The Folly Of 'Civilising Missions' And How India Dealt With Tribal Populations

The Folly Of 'Civilising Missions' And How India Dealt With Tribal PopulationsA religious conversion in progress (picture via Facebook)
Snapshot
  • The tragedy of the indigenous children's graves in Canada raises a deeply disturbing civilisational question — how to take modern education and development to tribals, aborigines and others outside the mainstream spectrum?

    Perhaps, Hindus have an answer.

The discovery of mass graves of the Canadian native indigenous children who were forcefully separated from their parents and put in residential schools run by Catholic clergy raises a very important question.

How should modern education and development be taken to communities that are distinct from the mainstream community in a society which enjoys the fruits of education and development?

So far, the models available have been that of the religious missionaries or the religious ones replaced by secular missionaries of the State. The alternative has been to keep the interaction between such ‘peripheral’ communities and the mainstream community to the minimal.

But is there a better way — a way that does not destroy the local traditions but bring to them the fruits of education of the mainstream? How about the mainstream also learning from those outside dominant society?

For this to happen, we need to accept the essential unity of all humanity which shines through infinite diversity. We need to accept that no civilisation, no religion has a monopoly of truth and universal spiritual values.

That value is, perhaps, codified in that beautiful statement of Rabbi Hillel — that do not do unto others what you do not want others to do unto you — that is the whole Torah.

It is found in all communities and all spiritual traditions, tribal or non-tribal. This is the essence. Everything else is commentary. What poisons a religion or civilisation and makes it a destructive force against the natural and spontaneous human diversity, is the claim that it alone possesses this truth.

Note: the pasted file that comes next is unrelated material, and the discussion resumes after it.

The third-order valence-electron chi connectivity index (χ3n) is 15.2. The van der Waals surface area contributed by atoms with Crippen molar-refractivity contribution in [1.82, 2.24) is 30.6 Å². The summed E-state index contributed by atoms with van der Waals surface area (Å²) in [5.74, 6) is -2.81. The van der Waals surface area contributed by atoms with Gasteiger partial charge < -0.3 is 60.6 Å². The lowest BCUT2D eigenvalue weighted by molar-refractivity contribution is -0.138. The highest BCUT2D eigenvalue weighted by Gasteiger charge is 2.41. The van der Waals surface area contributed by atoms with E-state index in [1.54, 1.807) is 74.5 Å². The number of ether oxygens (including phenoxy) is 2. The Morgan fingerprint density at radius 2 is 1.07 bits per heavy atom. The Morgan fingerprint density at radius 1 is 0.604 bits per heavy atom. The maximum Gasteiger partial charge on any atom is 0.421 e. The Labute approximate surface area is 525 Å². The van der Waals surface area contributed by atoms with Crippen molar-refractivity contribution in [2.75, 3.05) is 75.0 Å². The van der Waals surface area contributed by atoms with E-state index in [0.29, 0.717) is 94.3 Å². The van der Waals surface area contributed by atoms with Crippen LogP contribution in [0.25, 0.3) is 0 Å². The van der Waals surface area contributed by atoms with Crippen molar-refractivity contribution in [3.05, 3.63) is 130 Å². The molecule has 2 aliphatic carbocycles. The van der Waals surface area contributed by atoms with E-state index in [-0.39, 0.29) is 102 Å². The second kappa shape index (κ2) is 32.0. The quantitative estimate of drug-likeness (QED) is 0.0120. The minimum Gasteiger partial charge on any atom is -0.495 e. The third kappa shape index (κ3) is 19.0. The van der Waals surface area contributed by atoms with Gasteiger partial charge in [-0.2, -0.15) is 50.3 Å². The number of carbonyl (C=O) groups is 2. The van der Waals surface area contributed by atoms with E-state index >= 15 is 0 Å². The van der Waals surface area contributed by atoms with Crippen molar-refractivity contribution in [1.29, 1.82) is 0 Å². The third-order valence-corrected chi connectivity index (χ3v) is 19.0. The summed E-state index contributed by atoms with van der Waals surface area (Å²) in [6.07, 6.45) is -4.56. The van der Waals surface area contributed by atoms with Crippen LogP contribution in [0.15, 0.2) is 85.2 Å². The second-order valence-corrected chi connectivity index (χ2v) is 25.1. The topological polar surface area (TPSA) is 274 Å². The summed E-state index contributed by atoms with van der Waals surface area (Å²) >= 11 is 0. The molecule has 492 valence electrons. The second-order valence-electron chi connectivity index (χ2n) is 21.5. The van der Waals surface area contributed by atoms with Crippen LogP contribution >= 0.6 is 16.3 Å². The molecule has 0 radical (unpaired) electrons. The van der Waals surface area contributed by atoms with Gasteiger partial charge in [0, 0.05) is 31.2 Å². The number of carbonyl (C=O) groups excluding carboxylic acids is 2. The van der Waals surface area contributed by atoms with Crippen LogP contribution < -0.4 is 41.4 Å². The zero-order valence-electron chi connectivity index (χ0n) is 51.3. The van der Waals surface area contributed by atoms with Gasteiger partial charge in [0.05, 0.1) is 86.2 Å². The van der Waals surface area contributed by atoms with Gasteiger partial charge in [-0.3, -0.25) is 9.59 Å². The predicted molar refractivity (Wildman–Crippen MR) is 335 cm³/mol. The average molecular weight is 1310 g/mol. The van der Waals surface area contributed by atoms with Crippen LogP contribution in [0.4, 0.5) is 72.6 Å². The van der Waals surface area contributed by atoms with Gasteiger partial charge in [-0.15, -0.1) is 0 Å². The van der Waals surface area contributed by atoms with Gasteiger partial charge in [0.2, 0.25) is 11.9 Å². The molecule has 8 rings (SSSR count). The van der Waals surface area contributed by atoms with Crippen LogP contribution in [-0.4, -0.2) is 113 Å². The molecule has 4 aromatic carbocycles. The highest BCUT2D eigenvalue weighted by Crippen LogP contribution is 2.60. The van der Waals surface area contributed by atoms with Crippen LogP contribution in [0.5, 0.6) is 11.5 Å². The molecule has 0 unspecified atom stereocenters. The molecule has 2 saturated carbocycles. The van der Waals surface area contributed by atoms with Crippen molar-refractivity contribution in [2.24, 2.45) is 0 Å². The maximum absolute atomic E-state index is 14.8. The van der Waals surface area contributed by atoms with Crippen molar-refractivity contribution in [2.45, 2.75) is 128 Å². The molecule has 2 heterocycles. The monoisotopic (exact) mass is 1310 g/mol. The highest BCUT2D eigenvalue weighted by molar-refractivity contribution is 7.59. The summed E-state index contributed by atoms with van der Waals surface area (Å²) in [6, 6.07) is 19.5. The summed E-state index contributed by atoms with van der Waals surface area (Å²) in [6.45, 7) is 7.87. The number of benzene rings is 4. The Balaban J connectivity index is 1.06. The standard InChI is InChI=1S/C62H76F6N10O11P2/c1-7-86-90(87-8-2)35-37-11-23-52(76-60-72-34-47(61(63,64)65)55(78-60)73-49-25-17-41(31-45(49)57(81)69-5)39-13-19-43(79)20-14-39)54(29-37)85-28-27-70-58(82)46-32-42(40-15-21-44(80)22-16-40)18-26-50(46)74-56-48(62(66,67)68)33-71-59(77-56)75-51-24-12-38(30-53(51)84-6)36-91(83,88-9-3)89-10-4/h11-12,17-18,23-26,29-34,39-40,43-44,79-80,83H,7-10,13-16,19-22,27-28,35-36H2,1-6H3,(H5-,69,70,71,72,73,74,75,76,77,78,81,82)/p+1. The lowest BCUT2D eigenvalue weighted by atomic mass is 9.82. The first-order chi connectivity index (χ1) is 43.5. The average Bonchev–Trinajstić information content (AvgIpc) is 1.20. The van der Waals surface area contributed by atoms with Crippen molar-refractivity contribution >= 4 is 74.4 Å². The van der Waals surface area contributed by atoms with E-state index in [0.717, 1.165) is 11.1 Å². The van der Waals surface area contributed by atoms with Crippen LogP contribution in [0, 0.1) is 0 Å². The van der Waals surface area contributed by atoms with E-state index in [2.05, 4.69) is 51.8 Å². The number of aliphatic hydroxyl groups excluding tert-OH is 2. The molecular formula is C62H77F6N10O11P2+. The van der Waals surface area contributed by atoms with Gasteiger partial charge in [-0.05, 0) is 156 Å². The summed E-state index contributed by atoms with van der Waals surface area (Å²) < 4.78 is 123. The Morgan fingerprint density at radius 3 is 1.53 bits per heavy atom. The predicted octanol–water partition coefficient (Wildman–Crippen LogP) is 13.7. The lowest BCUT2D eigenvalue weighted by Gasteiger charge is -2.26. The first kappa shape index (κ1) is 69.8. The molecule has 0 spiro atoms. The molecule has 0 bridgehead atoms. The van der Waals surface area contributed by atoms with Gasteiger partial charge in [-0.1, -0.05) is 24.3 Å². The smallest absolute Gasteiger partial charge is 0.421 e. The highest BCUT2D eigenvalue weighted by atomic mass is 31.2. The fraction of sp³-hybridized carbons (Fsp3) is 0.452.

Fortunately, Hindu culture and spirituality inherently recognises both the spontaneous diversity of humanity and its essential unity through the Golden Rule.

Isopanishad makes empathy through the expansion of non-dual consciousness the basis of love and non-hatred towards all. This makes religion as a set of doctrines, beliefs and rituals secondary to empathy and love.

But differences do exist. Humans do tend to be prejudiced and ascribe to themselves superiority and the ‘other’, inferiority — racial, cultural or religious.

When an interaction emerges from this paradigm of ‘discovering the uncivilised and civilising’ with definite economic and political profits, then there is destruction — inhuman and justified destruction.

Nevertheless, if the interaction stems from the recognition of mutual respect and innate belief in human oneness — spiritual and biological — then there can be benefits to both the sides.

Nothing illustrates this better than the episode of Kannappa Nayanar, a Shaivite saint widely known in South India. In Kannappar's legend, two mode of worships are shown — one that of the tribal youth prince Thinnappan. He brings to the Lord cooked wild boar meat and carries the water for the Lord’s ritual bath/abhisheka in his mouth.

The Brahmin priest, who later sees the leftovers of this puja of Kannappa feels disgusted. But Siva appears in the dream of the priest and shows the incomparable love the tribal prince has for Siva.

The Brahmin, at the end of the day, is not civilising Kannapa, a tribal person; rather the non-Tribal elite are shown to be learning from the tribals.

Secondly, in the Hindu fold, the distinction between tribal and non-tribal elements is not emphasised much to such an extent that a cultural barrier comes up between the two.

The communities which choose to keep themselves away from the mainstream society — called Girijan and Vanvasi (literally people of the mountain and forest dwellers) — were mostly considered as a distinct form of civilisation rather than be thought of as "uncivilised".

Even further, Hindu thought has in fact worked against the tendency of civilised city-states and its exploitative tendencies.

The uniqueness of Hindu Dharma is that it has spoken in a sustained manner against the tendency of centralised city-states which evolved during the course of human civilisation to exploit or harass these communities.

So, we have Arjuna going to get the knowledge of superior divine weapons and ultimately receives it from Siva, who comes to him in the form of a tribal chieftain.

We have Gunadhya, the great Sanskrit scholar in the court of Shalivahana who went to the forest and learnt Paichasa language and enriched Hindu literary landscape with Brihatkatha.

You may call them mythologies, Puranas, traditions and not history. But they are more alive and part of the national being of a Hindu than history told by the establishment.